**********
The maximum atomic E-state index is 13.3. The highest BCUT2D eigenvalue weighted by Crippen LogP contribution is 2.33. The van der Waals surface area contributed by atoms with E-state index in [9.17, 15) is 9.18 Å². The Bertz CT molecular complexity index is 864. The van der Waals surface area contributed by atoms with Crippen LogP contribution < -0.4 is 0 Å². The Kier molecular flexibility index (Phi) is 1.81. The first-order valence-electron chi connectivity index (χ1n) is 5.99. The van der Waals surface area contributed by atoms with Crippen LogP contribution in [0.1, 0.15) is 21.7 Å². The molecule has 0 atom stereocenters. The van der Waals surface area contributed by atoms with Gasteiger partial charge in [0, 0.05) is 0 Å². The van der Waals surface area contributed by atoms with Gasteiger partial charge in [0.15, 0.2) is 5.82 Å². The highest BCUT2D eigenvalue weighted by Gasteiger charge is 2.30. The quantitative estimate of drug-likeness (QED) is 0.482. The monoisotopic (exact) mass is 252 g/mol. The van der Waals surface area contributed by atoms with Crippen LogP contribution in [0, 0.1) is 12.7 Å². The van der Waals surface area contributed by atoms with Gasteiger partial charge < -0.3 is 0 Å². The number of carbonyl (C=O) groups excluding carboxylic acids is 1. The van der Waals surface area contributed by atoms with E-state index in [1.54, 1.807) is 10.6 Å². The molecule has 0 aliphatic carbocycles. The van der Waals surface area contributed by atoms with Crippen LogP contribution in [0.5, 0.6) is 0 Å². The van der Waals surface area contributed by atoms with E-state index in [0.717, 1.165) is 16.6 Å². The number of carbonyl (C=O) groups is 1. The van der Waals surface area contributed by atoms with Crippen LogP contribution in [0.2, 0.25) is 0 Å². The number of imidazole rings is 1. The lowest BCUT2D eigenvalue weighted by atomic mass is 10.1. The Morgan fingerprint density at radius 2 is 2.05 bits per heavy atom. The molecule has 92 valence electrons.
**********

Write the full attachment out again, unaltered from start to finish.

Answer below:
The maximum atomic E-state index is 13.3. The highest BCUT2D eigenvalue weighted by Crippen LogP contribution is 2.33. The van der Waals surface area contributed by atoms with E-state index in [9.17, 15) is 9.18 Å². The Bertz CT molecular complexity index is 864. The van der Waals surface area contributed by atoms with Crippen LogP contribution < -0.4 is 0 Å². The Kier molecular flexibility index (Phi) is 1.81. The first-order valence-electron chi connectivity index (χ1n) is 5.99. The van der Waals surface area contributed by atoms with Crippen LogP contribution in [0.1, 0.15) is 21.7 Å². The molecule has 0 atom stereocenters. The van der Waals surface area contributed by atoms with Gasteiger partial charge in [0, 0.05) is 0 Å². The van der Waals surface area contributed by atoms with Gasteiger partial charge in [0.15, 0.2) is 5.82 Å². The highest BCUT2D eigenvalue weighted by Gasteiger charge is 2.30. The quantitative estimate of drug-likeness (QED) is 0.482. The monoisotopic (exact) mass is 252 g/mol. The van der Waals surface area contributed by atoms with Crippen LogP contribution in [0, 0.1) is 12.7 Å². The van der Waals surface area contributed by atoms with Gasteiger partial charge < -0.3 is 0 Å². The number of carbonyl (C=O) groups excluding carboxylic acids is 1. The van der Waals surface area contributed by atoms with E-state index in [1.54, 1.807) is 10.6 Å². The molecule has 0 aliphatic carbocycles. The van der Waals surface area contributed by atoms with Crippen LogP contribution in [0.5, 0.6) is 0 Å². The van der Waals surface area contributed by atoms with E-state index in [0.717, 1.165) is 16.6 Å². The number of carbonyl (C=O) groups is 1. The van der Waals surface area contributed by atoms with Crippen LogP contribution in [0.2, 0.25) is 0 Å². The number of imidazole rings is 1. The lowest BCUT2D eigenvalue weighted by atomic mass is 10.1. The Morgan fingerprint density at radius 2 is 2.05 bits per heavy atom. The molecule has 92 valence electrons.